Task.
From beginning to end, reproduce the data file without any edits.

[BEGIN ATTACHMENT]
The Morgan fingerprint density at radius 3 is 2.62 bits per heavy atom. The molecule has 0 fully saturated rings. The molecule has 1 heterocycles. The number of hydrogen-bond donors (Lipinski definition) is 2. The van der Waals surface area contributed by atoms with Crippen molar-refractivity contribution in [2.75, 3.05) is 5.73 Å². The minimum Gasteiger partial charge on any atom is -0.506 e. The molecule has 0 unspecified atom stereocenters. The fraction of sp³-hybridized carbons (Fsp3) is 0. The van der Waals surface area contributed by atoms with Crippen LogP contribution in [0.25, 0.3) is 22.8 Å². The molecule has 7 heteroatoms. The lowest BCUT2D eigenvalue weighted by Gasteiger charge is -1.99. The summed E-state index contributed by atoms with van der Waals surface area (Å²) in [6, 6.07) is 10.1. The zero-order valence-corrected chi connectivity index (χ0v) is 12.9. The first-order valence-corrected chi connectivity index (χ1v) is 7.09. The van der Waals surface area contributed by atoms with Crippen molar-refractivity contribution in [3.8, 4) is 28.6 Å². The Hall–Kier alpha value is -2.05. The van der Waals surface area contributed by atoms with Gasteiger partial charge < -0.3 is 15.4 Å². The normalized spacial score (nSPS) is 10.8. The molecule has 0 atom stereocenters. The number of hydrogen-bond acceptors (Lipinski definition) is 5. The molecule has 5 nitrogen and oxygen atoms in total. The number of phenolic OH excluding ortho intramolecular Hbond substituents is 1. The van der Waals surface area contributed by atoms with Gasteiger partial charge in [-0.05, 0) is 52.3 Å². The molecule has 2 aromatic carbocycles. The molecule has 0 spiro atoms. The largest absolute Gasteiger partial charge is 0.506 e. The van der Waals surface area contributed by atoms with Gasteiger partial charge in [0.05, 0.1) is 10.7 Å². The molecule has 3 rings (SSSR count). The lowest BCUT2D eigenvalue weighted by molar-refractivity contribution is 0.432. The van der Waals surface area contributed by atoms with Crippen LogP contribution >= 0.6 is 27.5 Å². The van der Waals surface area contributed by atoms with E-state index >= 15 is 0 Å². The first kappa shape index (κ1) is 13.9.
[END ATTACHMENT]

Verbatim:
The Morgan fingerprint density at radius 3 is 2.62 bits per heavy atom. The molecule has 0 fully saturated rings. The molecule has 1 heterocycles. The number of hydrogen-bond donors (Lipinski definition) is 2. The van der Waals surface area contributed by atoms with Crippen molar-refractivity contribution in [2.75, 3.05) is 5.73 Å². The minimum Gasteiger partial charge on any atom is -0.506 e. The molecule has 0 unspecified atom stereocenters. The fraction of sp³-hybridized carbons (Fsp3) is 0. The van der Waals surface area contributed by atoms with Crippen LogP contribution in [0.25, 0.3) is 22.8 Å². The molecule has 7 heteroatoms. The lowest BCUT2D eigenvalue weighted by Gasteiger charge is -1.99. The summed E-state index contributed by atoms with van der Waals surface area (Å²) in [6, 6.07) is 10.1. The zero-order valence-corrected chi connectivity index (χ0v) is 12.9. The first-order valence-corrected chi connectivity index (χ1v) is 7.09. The van der Waals surface area contributed by atoms with Crippen molar-refractivity contribution in [3.8, 4) is 28.6 Å². The Hall–Kier alpha value is -2.05. The van der Waals surface area contributed by atoms with Gasteiger partial charge < -0.3 is 15.4 Å². The normalized spacial score (nSPS) is 10.8. The molecule has 0 atom stereocenters. The number of hydrogen-bond acceptors (Lipinski definition) is 5. The molecule has 5 nitrogen and oxygen atoms in total. The number of phenolic OH excluding ortho intramolecular Hbond substituents is 1. The van der Waals surface area contributed by atoms with Gasteiger partial charge in [-0.05, 0) is 52.3 Å². The molecule has 2 aromatic carbocycles. The molecule has 0 spiro atoms. The largest absolute Gasteiger partial charge is 0.506 e. The van der Waals surface area contributed by atoms with Gasteiger partial charge in [0.05, 0.1) is 10.7 Å². The molecule has 3 rings (SSSR count). The lowest BCUT2D eigenvalue weighted by molar-refractivity contribution is 0.432. The van der Waals surface area contributed by atoms with Crippen LogP contribution >= 0.6 is 27.5 Å². The van der Waals surface area contributed by atoms with E-state index >= 15 is 0 Å². The first kappa shape index (κ1) is 13.9.